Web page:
ATLA's Professional Negligence Law Reporter includes a broad range of professional liability cases. Here are examples of the kinds of cases appearing in each issue of PNLR
Sexual abuse of minors
Settlements for 32 people who were allegedly sexually abused during childhood by several priests and a nun. Plaintiffs claimed significant psychological problems such as substance abuse as a result of their molestation. Plaintiffs were represented by Carl DeLuca, Warwick, R.I.; Richard A. Cappalli, Woonsocket, R.I.; and Timothy J. Conlon, Providence, R.I.
White v. Roman Catholic Bishop of Providence, R.I., Newport County Super. Ct., No. 93-0089, Sept. 6, 2002.
Church not liable for negligent supervision of clergy member who allegedly assaulted congregant
The Maine Supreme Court held that a church was not liable for negligently supervising a clergy member who allegedly sexually assaulted a congregant during a meeting the two were having at the clergy member's home.
Napieralski v. Unity Church of Greater Portland, 802 A.2d 391 (Me. 2002).
Placement of wrong body in casket
Verdict, including punitive damages, for several family members who suffered emotional distress at the funeral of a deceased relative when it was revealed that an unknown person's body was mistakenly placed in her casket.
Members of the relative's family and her estate sued a funeral home owner, alleging outrage, breach of contract, and negligence, among other things. Leah Oldacre Taylor and Ted Taylor, both of Birmingham, Ala., represented plaintiffs.
Beauchamp v. SCI Alabama, Ala., Jefferson County Cir. Ct., No. CV 99 4788, May 19,2002.
Attorney who negligently drafts will may be liable to intended beneficiaries
The Supreme Court of Oklahoma held that an attorney who negligently fails to identify all of a client's heirs when drafting the client's will may be liable in either tort or contract to intended will beneficiaries. The court also held, however, that an attorney hired to draft a will for a client is not obligated to independently investigate the existence of the client's heirs, absent a specific request to do so. Timothy A. Heefner and Kirk Olson, both of Oklahoma City, Okla., represented plaintiffs.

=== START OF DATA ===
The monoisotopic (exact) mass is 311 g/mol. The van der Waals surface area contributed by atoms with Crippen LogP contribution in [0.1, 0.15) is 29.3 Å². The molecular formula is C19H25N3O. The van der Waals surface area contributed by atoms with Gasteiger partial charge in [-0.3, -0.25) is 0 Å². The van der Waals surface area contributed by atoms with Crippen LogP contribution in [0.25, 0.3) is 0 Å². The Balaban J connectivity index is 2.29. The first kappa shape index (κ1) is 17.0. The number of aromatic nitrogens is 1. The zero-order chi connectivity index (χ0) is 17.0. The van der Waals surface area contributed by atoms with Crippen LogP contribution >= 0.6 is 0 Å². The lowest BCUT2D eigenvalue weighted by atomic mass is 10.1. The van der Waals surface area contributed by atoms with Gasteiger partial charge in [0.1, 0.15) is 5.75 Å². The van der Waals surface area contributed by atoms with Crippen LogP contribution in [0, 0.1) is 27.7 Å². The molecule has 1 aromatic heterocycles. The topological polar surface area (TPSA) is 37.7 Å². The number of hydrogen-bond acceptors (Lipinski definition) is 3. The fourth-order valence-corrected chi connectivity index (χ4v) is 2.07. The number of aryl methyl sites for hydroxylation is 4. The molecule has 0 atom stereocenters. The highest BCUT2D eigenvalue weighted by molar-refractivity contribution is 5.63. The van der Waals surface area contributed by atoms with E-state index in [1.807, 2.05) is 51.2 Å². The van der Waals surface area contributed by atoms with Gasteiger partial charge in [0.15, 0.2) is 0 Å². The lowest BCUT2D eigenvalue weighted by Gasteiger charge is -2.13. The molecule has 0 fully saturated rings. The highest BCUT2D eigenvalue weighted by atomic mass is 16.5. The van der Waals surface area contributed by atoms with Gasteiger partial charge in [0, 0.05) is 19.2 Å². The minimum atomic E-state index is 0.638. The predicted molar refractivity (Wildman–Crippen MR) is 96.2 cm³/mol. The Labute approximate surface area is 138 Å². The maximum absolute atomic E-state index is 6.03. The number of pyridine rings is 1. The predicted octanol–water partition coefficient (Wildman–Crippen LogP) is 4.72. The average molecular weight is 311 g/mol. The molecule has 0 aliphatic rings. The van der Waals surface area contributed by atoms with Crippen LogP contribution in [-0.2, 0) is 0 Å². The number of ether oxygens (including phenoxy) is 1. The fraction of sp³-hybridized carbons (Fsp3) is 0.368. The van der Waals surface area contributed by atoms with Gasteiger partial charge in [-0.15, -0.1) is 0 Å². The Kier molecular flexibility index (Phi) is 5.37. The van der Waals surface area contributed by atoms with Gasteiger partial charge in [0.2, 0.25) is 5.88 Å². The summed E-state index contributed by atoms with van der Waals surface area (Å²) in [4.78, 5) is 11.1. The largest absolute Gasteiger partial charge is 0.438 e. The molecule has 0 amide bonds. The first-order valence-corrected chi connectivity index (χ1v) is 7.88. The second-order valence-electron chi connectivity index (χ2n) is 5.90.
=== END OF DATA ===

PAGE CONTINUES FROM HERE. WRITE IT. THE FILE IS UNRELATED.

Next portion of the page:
Leak-Gilbert v. Fable, - P.2d -, No. 97,540, 2002 WL 1753198 (Okla. July 16, 2002).
Home operators could not enforce arbitration agreements signed by deceased resident's children
A California appellate court held that nursing home operators sued over the death of a resident could not enforce arbitration agreements signed by the resident's children a week after her admission to the home. Russell S. Balisok and Steven C. Wilheim, both of Glendale, Cal.; and Carol S. Jimenez, Los Alamitos, Cal., represented plaintiffs.
Pagarigan v. Libby Care Ctr, Inc., 120 Cal. Rptr. 2d 892 (Ct. App. 2002).
Failure to dilute Enalaprilat
Verdict on behalf of a child who suffered brain damage in a neonatal intensive care unit after receiving a dose of Enalaprilat that was 125 times stronger than what his doctor had prescribed. His parents, individually and on his behalf, sued a hospital pharmacy technician, her supervisor, and the pharmacy director, alleging (1) failure to dilute the medicine and (2) improper supervision. Kenneth N. Margolin and Charles Capace, both of Boston, Mass., represented plaintiffs.
Rice v. Pagan, Mass., Suffolk County Super. Ct., No. 98-5379-H, Aug. 30, 2002.
Failure to restrain self-injurious patient
Verdict for a psychiatric hospital patient who suffered paralyzing injuries after diving off a bed and breaking his neck.
He sued the hospital, alleging it was liable for failing to place him in adequate restraints, among other things.
Stephen J. Eisenberg and Pam Baumgartner, both of Madison, Wis., represented plaintiff.
Dickinson v. St. Marys Hosp., Wis., Dane County Cir. Ct., No. 00-CV-1715, June 5,2002.
Copyright Association of Trial Lawyers of America Nov 2002
Provided by ProQuest Information and Learning Company. All rights Reserved